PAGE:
This activity from the Cooper-Hewitt, Smithsonian Design Museum teaches students the differences and similarities between “masterpieces” and mass-produced objects. Students analyze the value of items and persuade panel members to accept recommended items into their museum collection.
The Museum Environment and Preservation
In this lesson from the National Museum of American History, students will discuss and brainstorm ideas to discover the destructive impact of environmental factors on man made artifacts and structures. Upon completion of one or more activities, students will gain a concrete understanding of the complexity of the science of preservation.
Biodiversity Heritage Library
Invite students to find onsite resources on subjects ranging from agriculture to zoology with the Biodiversity Heritage Library (BHL), the digitization component of the Encyclopedia of Life. This consortium of 12 major natural history museum libraries, botanical libraries and research institutions is organized to digitize, serve and preserve the legacy literature of biodiversity.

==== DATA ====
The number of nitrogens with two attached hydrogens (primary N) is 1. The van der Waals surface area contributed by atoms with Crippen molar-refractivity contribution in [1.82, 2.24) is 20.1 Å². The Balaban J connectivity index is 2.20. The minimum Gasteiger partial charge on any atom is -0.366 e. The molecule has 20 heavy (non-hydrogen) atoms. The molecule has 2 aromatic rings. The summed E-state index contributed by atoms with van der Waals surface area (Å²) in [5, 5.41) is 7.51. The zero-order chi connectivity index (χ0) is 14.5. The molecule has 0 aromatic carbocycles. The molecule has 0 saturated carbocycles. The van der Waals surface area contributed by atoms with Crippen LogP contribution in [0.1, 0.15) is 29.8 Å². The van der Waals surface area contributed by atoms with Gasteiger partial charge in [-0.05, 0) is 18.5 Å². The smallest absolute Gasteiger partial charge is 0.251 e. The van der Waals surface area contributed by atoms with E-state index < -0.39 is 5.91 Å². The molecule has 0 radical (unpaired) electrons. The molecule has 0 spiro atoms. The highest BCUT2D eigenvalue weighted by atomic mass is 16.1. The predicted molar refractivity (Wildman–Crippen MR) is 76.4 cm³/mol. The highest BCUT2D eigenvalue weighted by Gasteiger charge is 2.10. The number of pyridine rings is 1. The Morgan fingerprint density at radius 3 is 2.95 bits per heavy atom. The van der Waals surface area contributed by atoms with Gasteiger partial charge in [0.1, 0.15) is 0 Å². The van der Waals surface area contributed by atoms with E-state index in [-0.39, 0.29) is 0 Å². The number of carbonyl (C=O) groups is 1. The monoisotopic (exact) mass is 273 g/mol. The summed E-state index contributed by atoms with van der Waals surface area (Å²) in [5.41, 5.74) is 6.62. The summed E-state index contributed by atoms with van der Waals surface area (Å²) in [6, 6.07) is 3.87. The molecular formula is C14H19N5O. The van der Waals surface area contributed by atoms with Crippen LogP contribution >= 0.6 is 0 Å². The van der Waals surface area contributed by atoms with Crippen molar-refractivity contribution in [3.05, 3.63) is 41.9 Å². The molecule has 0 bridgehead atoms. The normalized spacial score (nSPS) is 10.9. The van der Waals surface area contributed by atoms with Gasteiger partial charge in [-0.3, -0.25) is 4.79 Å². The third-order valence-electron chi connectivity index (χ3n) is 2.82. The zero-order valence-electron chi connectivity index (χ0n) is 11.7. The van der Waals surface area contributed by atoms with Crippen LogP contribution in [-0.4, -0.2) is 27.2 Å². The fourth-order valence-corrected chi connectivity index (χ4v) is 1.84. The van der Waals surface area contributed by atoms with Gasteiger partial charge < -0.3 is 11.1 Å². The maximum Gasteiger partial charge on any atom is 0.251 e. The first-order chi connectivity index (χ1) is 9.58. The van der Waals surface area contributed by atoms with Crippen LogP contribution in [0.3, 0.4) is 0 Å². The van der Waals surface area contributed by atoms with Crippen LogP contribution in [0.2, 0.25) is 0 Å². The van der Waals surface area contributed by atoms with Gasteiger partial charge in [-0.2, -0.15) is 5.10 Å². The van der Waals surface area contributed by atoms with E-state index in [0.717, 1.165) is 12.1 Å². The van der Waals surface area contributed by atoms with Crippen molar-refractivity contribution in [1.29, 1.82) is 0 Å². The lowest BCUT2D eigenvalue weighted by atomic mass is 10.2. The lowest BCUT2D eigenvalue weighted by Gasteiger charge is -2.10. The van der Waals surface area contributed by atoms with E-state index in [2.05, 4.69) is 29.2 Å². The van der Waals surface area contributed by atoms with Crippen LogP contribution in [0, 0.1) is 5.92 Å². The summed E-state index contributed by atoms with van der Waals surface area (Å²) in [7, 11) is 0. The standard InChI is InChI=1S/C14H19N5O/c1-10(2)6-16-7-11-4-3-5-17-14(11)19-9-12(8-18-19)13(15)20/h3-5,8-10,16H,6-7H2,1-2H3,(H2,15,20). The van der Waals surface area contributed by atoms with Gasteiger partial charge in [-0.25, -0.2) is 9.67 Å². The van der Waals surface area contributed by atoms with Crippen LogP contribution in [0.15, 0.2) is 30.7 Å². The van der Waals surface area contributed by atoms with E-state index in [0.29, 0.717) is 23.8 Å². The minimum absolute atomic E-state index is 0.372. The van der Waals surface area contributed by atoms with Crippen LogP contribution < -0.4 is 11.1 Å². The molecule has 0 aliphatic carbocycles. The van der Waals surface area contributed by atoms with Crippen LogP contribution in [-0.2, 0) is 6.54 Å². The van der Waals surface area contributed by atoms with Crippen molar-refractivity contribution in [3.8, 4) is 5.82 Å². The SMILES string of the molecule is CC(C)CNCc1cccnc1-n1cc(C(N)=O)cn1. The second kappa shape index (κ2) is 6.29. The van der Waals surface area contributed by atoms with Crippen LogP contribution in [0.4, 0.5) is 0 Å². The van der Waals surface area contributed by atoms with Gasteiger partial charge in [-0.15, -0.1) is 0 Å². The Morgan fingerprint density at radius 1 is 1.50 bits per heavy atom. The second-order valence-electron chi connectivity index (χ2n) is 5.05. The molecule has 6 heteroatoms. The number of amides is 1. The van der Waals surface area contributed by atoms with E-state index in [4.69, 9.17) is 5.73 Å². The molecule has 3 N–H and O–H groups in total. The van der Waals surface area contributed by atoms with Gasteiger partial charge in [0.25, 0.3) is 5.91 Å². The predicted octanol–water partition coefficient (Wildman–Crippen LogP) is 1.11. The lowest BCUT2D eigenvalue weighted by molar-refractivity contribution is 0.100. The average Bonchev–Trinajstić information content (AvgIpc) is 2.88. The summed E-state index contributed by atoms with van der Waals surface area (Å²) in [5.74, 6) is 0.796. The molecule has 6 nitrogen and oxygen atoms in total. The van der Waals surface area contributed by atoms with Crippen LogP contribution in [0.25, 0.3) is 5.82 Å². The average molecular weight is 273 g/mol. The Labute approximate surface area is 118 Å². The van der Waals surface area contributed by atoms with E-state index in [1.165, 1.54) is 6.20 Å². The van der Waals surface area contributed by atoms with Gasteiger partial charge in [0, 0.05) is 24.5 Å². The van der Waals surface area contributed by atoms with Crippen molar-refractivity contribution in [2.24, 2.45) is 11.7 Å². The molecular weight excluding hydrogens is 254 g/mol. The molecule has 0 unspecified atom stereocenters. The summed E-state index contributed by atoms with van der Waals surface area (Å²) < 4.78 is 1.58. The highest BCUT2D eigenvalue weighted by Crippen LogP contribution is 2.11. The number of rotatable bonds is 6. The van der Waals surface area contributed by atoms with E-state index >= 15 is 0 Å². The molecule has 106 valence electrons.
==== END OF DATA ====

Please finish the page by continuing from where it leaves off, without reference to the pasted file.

Judging a Book by Its Cover
Through this lesson plan from the Cooper-Hewitt, Smithsonian Design Museum, students explore the relationship between the form of books and the content inside. They “author and publish” a book using both ancient and modern binding techniques that relate to the content of their writing.
Portraits, Visual and Written
These lessons from the Smithsonian Center for Learning and Digital Access introduce students to the lives and works of Louisa May Alcott and Samuel Clemens through portraits a well as through their writings. Students come away with a better understanding of how the events of one’s life can be an inspiration for creative writing.
History on Stage: A Pop-Up Lesson
This lesson from the Smithsonian Institution Libraries accompanies “Paper Engineering,” an exhibition on pop-up books. The site includes detailed illustrated instructions to guide students as they make their own pop-up books on historical subjects.
Galaxy of Knowledge
This virtual portal to the Smithsonian Institution Libraries’ extensive collections and resources features on-line exhibitions, digitized books and bibliographies.
A New Candidate for Animal Farm
This Cooper-Hewitt, Smithsonian Design Museum lesson requires high school students to identify and analyze the effectiveness of propaganda, rhetoric and satire as they read George Orwell’s “Animal Farm.” Students campaign as one of the animals in the book: making speeches, cartoons and brochures to rally for their views. The lesson culminates in a voting process to assess the success of their attempts at persuasion.